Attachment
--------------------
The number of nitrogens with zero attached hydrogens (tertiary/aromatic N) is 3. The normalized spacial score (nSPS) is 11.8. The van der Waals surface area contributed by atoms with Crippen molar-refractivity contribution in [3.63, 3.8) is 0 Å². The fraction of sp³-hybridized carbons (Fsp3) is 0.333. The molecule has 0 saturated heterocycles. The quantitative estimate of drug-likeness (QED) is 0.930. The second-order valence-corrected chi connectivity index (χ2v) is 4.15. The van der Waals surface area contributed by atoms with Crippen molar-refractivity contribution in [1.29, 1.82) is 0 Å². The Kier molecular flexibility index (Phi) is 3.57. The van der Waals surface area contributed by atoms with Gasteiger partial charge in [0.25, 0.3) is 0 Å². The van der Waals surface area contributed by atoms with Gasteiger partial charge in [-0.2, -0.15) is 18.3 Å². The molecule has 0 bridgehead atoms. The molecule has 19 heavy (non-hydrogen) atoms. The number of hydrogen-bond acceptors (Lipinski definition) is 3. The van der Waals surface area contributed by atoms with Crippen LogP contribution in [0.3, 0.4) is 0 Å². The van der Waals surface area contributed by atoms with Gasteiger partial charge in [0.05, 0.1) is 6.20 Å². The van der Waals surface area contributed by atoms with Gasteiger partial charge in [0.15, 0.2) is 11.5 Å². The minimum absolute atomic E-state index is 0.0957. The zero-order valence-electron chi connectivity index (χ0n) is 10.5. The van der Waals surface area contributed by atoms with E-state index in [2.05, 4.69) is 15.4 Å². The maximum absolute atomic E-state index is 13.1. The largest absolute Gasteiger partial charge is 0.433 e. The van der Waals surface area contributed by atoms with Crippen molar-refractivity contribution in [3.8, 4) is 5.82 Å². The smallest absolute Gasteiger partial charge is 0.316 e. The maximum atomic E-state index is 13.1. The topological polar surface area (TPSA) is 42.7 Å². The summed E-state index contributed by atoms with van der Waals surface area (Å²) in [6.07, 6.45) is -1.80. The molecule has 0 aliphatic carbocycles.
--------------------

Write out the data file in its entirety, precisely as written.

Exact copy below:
The number of nitrogens with zero attached hydrogens (tertiary/aromatic N) is 3. The normalized spacial score (nSPS) is 11.8. The van der Waals surface area contributed by atoms with Crippen molar-refractivity contribution in [3.63, 3.8) is 0 Å². The fraction of sp³-hybridized carbons (Fsp3) is 0.333. The molecule has 0 saturated heterocycles. The quantitative estimate of drug-likeness (QED) is 0.930. The second-order valence-corrected chi connectivity index (χ2v) is 4.15. The van der Waals surface area contributed by atoms with Crippen molar-refractivity contribution in [1.29, 1.82) is 0 Å². The Kier molecular flexibility index (Phi) is 3.57. The van der Waals surface area contributed by atoms with Gasteiger partial charge in [0.25, 0.3) is 0 Å². The van der Waals surface area contributed by atoms with Gasteiger partial charge in [-0.2, -0.15) is 18.3 Å². The molecule has 0 bridgehead atoms. The molecule has 19 heavy (non-hydrogen) atoms. The number of hydrogen-bond acceptors (Lipinski definition) is 3. The van der Waals surface area contributed by atoms with Crippen LogP contribution in [0.3, 0.4) is 0 Å². The van der Waals surface area contributed by atoms with Gasteiger partial charge in [0.05, 0.1) is 6.20 Å². The van der Waals surface area contributed by atoms with Gasteiger partial charge in [0.15, 0.2) is 11.5 Å². The minimum absolute atomic E-state index is 0.0957. The zero-order valence-electron chi connectivity index (χ0n) is 10.5. The van der Waals surface area contributed by atoms with E-state index in [2.05, 4.69) is 15.4 Å². The maximum absolute atomic E-state index is 13.1. The largest absolute Gasteiger partial charge is 0.433 e. The van der Waals surface area contributed by atoms with Crippen molar-refractivity contribution in [3.8, 4) is 5.82 Å². The smallest absolute Gasteiger partial charge is 0.316 e. The maximum atomic E-state index is 13.1. The topological polar surface area (TPSA) is 42.7 Å². The summed E-state index contributed by atoms with van der Waals surface area (Å²) in [6.07, 6.45) is -1.80. The molecule has 0 aliphatic carbocycles.